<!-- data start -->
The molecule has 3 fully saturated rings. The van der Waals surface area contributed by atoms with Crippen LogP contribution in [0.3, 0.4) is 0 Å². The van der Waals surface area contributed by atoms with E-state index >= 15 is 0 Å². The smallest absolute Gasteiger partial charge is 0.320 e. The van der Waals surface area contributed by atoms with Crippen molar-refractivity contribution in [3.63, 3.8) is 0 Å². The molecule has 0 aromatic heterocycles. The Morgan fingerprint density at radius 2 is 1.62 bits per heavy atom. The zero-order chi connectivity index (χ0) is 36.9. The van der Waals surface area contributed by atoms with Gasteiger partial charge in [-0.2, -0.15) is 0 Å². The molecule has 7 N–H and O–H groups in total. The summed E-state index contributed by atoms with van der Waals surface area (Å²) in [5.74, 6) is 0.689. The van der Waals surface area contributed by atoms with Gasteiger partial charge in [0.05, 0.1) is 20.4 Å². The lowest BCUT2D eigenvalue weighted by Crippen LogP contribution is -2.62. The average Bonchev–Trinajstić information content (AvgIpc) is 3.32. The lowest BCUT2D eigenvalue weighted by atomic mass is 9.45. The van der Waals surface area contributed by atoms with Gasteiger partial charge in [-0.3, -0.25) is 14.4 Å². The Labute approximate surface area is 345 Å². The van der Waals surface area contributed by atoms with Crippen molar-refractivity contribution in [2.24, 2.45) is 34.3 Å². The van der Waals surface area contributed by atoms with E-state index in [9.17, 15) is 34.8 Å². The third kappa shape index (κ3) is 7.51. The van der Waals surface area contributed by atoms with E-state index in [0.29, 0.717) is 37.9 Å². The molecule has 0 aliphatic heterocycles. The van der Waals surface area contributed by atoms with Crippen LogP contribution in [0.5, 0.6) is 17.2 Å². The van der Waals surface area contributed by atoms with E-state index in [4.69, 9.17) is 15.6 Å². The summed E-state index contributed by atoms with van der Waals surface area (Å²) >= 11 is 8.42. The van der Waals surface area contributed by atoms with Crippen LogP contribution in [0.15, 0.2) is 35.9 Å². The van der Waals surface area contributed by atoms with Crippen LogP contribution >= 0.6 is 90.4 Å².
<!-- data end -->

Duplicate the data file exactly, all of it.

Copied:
The molecule has 3 fully saturated rings. The van der Waals surface area contributed by atoms with Crippen LogP contribution in [0.3, 0.4) is 0 Å². The van der Waals surface area contributed by atoms with E-state index >= 15 is 0 Å². The smallest absolute Gasteiger partial charge is 0.320 e. The van der Waals surface area contributed by atoms with Crippen molar-refractivity contribution in [3.63, 3.8) is 0 Å². The molecule has 0 aromatic heterocycles. The Morgan fingerprint density at radius 2 is 1.62 bits per heavy atom. The zero-order chi connectivity index (χ0) is 36.9. The van der Waals surface area contributed by atoms with Gasteiger partial charge in [-0.2, -0.15) is 0 Å². The molecule has 7 N–H and O–H groups in total. The summed E-state index contributed by atoms with van der Waals surface area (Å²) in [5.74, 6) is 0.689. The van der Waals surface area contributed by atoms with Gasteiger partial charge in [0.05, 0.1) is 20.4 Å². The lowest BCUT2D eigenvalue weighted by Crippen LogP contribution is -2.62. The average Bonchev–Trinajstić information content (AvgIpc) is 3.32. The lowest BCUT2D eigenvalue weighted by atomic mass is 9.45. The van der Waals surface area contributed by atoms with Gasteiger partial charge in [-0.3, -0.25) is 14.4 Å². The Labute approximate surface area is 345 Å². The van der Waals surface area contributed by atoms with Crippen molar-refractivity contribution in [2.24, 2.45) is 34.3 Å². The van der Waals surface area contributed by atoms with E-state index in [9.17, 15) is 34.8 Å². The third kappa shape index (κ3) is 7.51. The van der Waals surface area contributed by atoms with E-state index in [0.29, 0.717) is 37.9 Å². The molecule has 0 aliphatic heterocycles. The van der Waals surface area contributed by atoms with Crippen LogP contribution in [0.5, 0.6) is 17.2 Å². The van der Waals surface area contributed by atoms with E-state index in [4.69, 9.17) is 15.6 Å². The summed E-state index contributed by atoms with van der Waals surface area (Å²) >= 11 is 8.42. The van der Waals surface area contributed by atoms with Crippen LogP contribution in [0.15, 0.2) is 35.9 Å². The van der Waals surface area contributed by atoms with Crippen LogP contribution >= 0.6 is 90.4 Å².